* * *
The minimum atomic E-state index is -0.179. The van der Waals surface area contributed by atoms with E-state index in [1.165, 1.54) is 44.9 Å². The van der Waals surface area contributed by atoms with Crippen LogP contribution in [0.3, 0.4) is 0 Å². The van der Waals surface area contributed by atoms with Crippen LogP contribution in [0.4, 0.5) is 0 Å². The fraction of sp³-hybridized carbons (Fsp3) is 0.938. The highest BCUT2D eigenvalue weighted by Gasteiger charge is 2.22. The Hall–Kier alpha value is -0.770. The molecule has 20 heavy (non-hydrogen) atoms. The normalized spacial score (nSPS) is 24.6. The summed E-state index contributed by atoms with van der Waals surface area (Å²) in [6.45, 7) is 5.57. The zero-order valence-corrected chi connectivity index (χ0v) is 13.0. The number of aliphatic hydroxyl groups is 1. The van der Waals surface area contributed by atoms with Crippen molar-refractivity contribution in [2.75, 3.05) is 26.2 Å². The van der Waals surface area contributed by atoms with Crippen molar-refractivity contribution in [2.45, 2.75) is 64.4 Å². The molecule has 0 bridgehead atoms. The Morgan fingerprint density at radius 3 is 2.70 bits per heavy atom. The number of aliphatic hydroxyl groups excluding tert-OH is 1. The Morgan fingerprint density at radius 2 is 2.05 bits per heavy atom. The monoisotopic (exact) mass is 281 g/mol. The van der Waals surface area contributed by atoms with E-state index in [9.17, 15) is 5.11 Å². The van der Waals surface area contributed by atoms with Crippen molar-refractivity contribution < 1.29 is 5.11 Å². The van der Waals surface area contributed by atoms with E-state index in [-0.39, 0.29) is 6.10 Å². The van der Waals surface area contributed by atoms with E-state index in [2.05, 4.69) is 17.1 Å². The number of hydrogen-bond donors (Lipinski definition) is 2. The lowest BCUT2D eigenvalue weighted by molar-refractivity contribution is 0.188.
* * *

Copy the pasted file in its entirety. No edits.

The minimum atomic E-state index is -0.179. The van der Waals surface area contributed by atoms with E-state index in [1.165, 1.54) is 44.9 Å². The van der Waals surface area contributed by atoms with Crippen LogP contribution in [0.3, 0.4) is 0 Å². The van der Waals surface area contributed by atoms with Crippen LogP contribution in [0.4, 0.5) is 0 Å². The fraction of sp³-hybridized carbons (Fsp3) is 0.938. The highest BCUT2D eigenvalue weighted by Gasteiger charge is 2.22. The Hall–Kier alpha value is -0.770. The molecule has 20 heavy (non-hydrogen) atoms. The normalized spacial score (nSPS) is 24.6. The summed E-state index contributed by atoms with van der Waals surface area (Å²) in [6.45, 7) is 5.57. The zero-order valence-corrected chi connectivity index (χ0v) is 13.0. The number of aliphatic hydroxyl groups is 1. The van der Waals surface area contributed by atoms with Crippen molar-refractivity contribution in [2.75, 3.05) is 26.2 Å². The van der Waals surface area contributed by atoms with Crippen molar-refractivity contribution in [2.45, 2.75) is 64.4 Å². The molecule has 0 bridgehead atoms. The Morgan fingerprint density at radius 3 is 2.70 bits per heavy atom. The number of aliphatic hydroxyl groups excluding tert-OH is 1. The Morgan fingerprint density at radius 2 is 2.05 bits per heavy atom. The monoisotopic (exact) mass is 281 g/mol. The van der Waals surface area contributed by atoms with E-state index in [9.17, 15) is 5.11 Å². The van der Waals surface area contributed by atoms with Crippen molar-refractivity contribution < 1.29 is 5.11 Å². The van der Waals surface area contributed by atoms with E-state index in [-0.39, 0.29) is 6.10 Å². The van der Waals surface area contributed by atoms with E-state index in [2.05, 4.69) is 17.1 Å². The number of hydrogen-bond donors (Lipinski definition) is 2. The lowest BCUT2D eigenvalue weighted by molar-refractivity contribution is 0.188.